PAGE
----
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It doesn't matter which way it's wound, a coil is a coil, with the exception of alternating the winding direction at each coil. As for which end of the coil goes to which wire, that doesn't matter either, we are dealing with AC voltage, not DC. Also recall that the input wires on your reg/rec are both yellow, and no distiction is made between them. Keep us updated...

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Beware of the older XR stators. They were notorious for the ignitions going bad. Stick with 92' or newer. I think it needs to be mentioned that the aftermarket stators(Ricky Stator, Electrosport, etc.) lack the reliability of the stock stator with a rewind(lighting coils only). When you are miles from nowhere it would be nice to not have to worry about if you chinese or taiwan ignition is going to leave you stranded. Just something to consider.

BTX Mini

I have a 93 and my ignition coil on the stator went bad. I got a spool of 33 gage wire and rewound it my self. It's been working for 2 years. Since my hand wind really sucked compared to the original machine wind, I'm very concerned about it going bad again. In fact I expect it to happen. However, I have come up with an emergency solution. The lighting coil makes plenty of juice, but the voltage it to low to run the ignition.

I tried several different approaches to get the high voltage necessary to operate the ignition. The simplest solution is to just use a transformer. I carry a small 12VAC wall transformer. When it fails all I have to do is take off the seat and connect the 12 volt side to the stator and the 120v wall side to the ignition. Works great. This does operate the transformer way out of it's design as the frequency can go way higher than 60Hz. I've tested it and it appears to work fine. I will only use it for an emergency make it back to the truck purposes and the rpms need to be kept as low as possible.

With a proper audio transformer, it should be possible only use the lighting stator for the ignition voltage.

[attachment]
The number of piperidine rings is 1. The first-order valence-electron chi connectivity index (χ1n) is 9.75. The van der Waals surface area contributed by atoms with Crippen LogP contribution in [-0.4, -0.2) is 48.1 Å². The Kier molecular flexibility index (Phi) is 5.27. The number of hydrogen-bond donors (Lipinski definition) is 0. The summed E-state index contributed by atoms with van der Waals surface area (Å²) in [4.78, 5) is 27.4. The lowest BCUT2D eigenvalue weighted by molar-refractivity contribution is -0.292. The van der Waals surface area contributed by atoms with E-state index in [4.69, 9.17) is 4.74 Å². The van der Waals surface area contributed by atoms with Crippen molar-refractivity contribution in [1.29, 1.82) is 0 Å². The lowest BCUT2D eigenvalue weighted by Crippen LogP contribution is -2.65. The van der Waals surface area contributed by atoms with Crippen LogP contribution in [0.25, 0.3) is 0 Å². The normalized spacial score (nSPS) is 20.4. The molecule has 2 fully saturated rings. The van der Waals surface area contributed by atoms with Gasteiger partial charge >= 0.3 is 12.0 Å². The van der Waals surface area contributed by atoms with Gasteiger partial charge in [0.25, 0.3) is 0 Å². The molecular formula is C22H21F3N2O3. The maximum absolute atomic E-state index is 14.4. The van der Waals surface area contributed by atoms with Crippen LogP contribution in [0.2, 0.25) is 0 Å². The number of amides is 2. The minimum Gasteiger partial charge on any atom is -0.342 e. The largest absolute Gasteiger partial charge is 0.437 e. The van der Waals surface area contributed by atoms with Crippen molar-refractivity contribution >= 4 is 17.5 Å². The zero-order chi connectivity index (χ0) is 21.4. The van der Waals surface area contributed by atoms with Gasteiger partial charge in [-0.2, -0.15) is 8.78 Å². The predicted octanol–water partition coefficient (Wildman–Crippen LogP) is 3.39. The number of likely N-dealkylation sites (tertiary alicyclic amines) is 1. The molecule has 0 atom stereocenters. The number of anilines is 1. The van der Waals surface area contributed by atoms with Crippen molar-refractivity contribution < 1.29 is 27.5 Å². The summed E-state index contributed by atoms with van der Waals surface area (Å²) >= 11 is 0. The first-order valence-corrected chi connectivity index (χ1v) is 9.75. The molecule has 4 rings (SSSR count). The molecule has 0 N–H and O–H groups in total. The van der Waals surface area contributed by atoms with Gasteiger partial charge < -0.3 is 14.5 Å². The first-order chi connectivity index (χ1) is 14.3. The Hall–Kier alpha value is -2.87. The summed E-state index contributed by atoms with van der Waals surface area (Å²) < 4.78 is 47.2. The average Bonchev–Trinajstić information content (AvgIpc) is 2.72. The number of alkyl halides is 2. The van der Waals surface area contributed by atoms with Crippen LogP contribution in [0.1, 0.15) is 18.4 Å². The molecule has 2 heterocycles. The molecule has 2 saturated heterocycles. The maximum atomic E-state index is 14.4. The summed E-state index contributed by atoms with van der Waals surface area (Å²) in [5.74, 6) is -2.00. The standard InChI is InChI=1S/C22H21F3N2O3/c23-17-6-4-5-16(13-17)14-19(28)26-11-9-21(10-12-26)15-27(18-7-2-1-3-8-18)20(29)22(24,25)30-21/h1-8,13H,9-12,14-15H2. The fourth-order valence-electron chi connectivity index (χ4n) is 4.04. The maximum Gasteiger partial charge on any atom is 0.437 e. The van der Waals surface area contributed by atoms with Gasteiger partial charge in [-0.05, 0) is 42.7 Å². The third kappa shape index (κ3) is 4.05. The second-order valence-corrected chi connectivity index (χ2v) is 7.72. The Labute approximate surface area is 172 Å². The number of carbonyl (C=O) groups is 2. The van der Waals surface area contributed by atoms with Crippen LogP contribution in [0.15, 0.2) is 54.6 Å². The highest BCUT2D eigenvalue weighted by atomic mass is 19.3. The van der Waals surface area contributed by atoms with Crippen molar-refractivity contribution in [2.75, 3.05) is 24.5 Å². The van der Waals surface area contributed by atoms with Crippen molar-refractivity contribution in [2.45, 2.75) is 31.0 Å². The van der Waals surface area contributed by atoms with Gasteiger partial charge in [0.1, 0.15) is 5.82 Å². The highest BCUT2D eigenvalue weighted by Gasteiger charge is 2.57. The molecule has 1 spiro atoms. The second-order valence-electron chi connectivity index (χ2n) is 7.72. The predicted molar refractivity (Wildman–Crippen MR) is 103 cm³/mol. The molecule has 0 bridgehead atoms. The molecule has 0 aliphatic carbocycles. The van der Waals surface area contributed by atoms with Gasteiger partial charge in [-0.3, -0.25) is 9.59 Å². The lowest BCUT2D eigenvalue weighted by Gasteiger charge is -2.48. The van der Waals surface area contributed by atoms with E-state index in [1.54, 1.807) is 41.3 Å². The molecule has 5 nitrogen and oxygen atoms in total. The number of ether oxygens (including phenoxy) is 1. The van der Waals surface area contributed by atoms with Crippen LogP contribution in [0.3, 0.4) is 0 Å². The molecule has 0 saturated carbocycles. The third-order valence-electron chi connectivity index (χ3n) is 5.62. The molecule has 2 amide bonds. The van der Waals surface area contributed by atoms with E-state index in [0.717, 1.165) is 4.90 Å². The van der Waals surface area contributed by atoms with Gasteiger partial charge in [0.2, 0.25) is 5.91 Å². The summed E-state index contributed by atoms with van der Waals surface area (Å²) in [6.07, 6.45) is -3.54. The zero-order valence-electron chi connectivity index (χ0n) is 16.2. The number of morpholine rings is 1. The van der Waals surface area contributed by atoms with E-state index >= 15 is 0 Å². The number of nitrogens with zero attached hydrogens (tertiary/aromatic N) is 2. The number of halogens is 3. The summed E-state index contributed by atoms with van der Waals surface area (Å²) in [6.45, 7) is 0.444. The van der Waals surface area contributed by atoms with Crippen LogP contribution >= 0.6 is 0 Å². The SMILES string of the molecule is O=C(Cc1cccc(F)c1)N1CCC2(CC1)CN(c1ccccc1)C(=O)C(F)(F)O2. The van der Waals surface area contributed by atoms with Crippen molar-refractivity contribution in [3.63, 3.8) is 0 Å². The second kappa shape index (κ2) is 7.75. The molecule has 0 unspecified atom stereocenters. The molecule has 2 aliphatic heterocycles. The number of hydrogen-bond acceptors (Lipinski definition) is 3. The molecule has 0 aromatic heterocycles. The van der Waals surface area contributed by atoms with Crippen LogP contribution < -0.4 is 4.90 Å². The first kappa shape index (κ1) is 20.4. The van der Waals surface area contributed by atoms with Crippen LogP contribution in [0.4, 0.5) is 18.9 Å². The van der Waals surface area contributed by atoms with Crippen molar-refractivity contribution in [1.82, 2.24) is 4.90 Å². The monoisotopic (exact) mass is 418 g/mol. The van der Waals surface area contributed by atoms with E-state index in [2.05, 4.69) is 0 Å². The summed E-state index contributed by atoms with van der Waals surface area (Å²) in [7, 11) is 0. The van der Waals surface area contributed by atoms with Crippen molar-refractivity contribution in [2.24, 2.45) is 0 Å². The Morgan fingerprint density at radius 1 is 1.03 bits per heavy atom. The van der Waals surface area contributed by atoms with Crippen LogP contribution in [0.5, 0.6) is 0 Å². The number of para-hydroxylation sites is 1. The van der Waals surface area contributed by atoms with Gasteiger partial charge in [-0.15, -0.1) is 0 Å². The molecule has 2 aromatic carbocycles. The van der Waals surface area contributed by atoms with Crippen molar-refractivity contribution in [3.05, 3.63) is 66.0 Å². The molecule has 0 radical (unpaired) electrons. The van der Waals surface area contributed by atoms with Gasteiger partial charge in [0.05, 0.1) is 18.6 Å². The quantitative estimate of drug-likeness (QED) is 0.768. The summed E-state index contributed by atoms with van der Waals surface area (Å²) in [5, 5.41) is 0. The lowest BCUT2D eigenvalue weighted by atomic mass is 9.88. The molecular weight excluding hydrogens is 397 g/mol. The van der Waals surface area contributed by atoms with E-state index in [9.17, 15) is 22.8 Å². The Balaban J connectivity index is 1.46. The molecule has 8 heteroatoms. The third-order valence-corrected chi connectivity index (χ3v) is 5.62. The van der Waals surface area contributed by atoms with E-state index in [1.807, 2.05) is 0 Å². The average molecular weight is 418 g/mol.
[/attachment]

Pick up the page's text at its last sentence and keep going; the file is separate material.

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Allright, the windings are done. Wasn't that tough. I now understand what you meant about starting @ the 10th pole & working backwards. The windings come out the same either way. Anyway it doesn't look too bad if I do say so myself! All that's needed is an ohm test & epoxy & it's done. Since I have to go but a new tester (one I have has a broken battery lead) I hooked the windings up to the harness, soldering them in place. It actually looks factory. Anyway I'll just test for ohms at the end of the harness. If it does need redone all I have to do is unsolder. For anyone out there looking to do this, 50 ft. of wire will do for 32 windings over all 10 poles. At the local supply house this would have cost only $7.50 as it can be ordered by the foot where I bought mine. One other thing I did which seemed to help alot is to provide a way for the wire spool to rotate on 2 axes by running a dowel throught the spool, wraping wire around each end of the dowe. in a V shape and hanging the center of the V wire on a swivel from by tackle box & hanging this on an arm over my workbench about 2 feet above the work area. This worked great & minimized the chance of twisting or chafing the magnet wire. I'll replace my multimeter & get epoxy tomorrow & see how it goes. If you're careful in noting the stock wire routing & carefully unsolder the connectors to the stock lighting coil this really is not that tough. Hey, Snaggle, got any other cool little mods like this? I really enjoy this kind of project. Thanks again.